A New Year, A New Doctor
Matt Smith has been announced as the eleventh Doctor. I've seen him as Danny in Party Animals, which I'd started watching, weirdly enough, as I hardly follow any TV series. (I must have had a premonition - similarly, I picked up Blackpool just before David Tennant took over as Doctor No. 10.)
I've been a Dr Who fan for a long, long time (not quite 900 years, but it feels like it). The central conceit of the show - the time/space machine that's bigger on the inside, the mysterious Doctor who can change bodies when necessary - is a story-telling mechanism of brilliant elasticity. The Doctor has roamed through the past and the future, everywhere from cosy English villages to the outer reaches of the universe.
The beginning of Singer of All Songs, where the mysterious Darrow arrives from the outside world and whisks the innocent Calwyn away into a life of dangerous adventure, owes quite a bit to the Dr Who paradigm! The notion of the TARDIS landing in your back garden and the Doctor beckoning you inside has always been terrible seductive.
My first Doctor (the series' fourth) was Tom Baker. "All teeth and curls" as one of his successors described him, he seemed to relish the role. Perhaps he sensed that he would be forever the Doctor. Always eccentric, sometimes autocratic, sometimes plain silly, he personified the enigmatic time traveller as a larger than life figure, with a larger than life scarf. At seven years the longest-lasting Doctor, Tom Baker remains for many the quintessential Time Lord.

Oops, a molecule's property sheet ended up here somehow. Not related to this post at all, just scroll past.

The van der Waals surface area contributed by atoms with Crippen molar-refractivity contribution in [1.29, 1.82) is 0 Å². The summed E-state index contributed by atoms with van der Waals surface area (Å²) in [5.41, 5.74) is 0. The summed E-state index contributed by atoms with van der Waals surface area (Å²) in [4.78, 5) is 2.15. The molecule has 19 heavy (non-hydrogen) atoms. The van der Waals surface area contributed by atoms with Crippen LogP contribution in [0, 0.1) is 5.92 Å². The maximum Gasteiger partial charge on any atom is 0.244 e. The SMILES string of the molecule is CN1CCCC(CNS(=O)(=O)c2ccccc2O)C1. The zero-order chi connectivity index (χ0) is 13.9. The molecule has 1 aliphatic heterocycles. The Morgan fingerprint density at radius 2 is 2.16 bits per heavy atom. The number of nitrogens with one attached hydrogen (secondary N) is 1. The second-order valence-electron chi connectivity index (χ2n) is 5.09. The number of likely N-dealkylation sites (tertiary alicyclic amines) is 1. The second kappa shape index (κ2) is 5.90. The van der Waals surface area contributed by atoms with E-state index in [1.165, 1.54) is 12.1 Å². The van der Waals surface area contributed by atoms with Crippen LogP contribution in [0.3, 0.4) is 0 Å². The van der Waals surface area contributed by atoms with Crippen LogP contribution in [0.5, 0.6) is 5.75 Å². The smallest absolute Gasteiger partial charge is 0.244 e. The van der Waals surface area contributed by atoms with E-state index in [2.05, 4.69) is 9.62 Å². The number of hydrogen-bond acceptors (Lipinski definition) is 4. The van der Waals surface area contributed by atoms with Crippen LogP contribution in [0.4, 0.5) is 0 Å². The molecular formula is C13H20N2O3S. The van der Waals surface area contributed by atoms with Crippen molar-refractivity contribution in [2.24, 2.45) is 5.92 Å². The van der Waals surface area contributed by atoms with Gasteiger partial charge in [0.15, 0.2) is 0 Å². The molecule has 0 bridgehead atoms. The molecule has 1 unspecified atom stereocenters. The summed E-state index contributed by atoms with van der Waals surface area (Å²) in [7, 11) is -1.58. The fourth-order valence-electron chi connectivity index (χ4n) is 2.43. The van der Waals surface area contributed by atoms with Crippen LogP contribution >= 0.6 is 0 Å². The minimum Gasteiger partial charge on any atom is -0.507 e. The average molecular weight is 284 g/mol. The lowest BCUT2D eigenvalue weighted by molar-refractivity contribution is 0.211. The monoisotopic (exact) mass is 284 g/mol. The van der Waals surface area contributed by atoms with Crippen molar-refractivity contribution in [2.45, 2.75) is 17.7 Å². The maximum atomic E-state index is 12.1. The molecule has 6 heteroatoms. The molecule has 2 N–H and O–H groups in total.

But the Doctor I loved was the fifth, Peter Davison. I already had a huge crush on him from All Creatures Great and Small, and when I heard he was taking over as the Doctor, I felt as if all my Christmases had come at once. Amazingly, he lived up to my expectations. Young, energetic, cricket-loving, his Doctor was a vulnerable hero, who always meant well but often made mistakes, a more human character than his predecessor. He was the Doctor of my dreams...
...until David Tennant arrived! The Tenth Doctor has blended child-like wonder and manic enthusiasm with moments of chilling ruthlessness that remind you that he is not, and never will be, human.* And it doesn't hurt that DT is, in the words of Catherine Deveny, a red-hot spunk. He's been very nearly perfect, absolutely loveable, but with a core of remoteness. And his costume is the best yet, stylish yet practical (love the Converse runners with the pin-stripe suit!)
It'll be interesting to see what Matt Smith does with the role. Every Doctor has been subtly different. I'm slightly apprehensive that he might be too young; the Doctor needs to convey an ancient authority as well as vibrant energy - a hard balance to pull off. But even if Matt Smith ends up being less wonderful than my favourite Doctors, I'll keep watching.
* Except for that couple of episodes where he changed his body chemistry - and that didn't work out too well.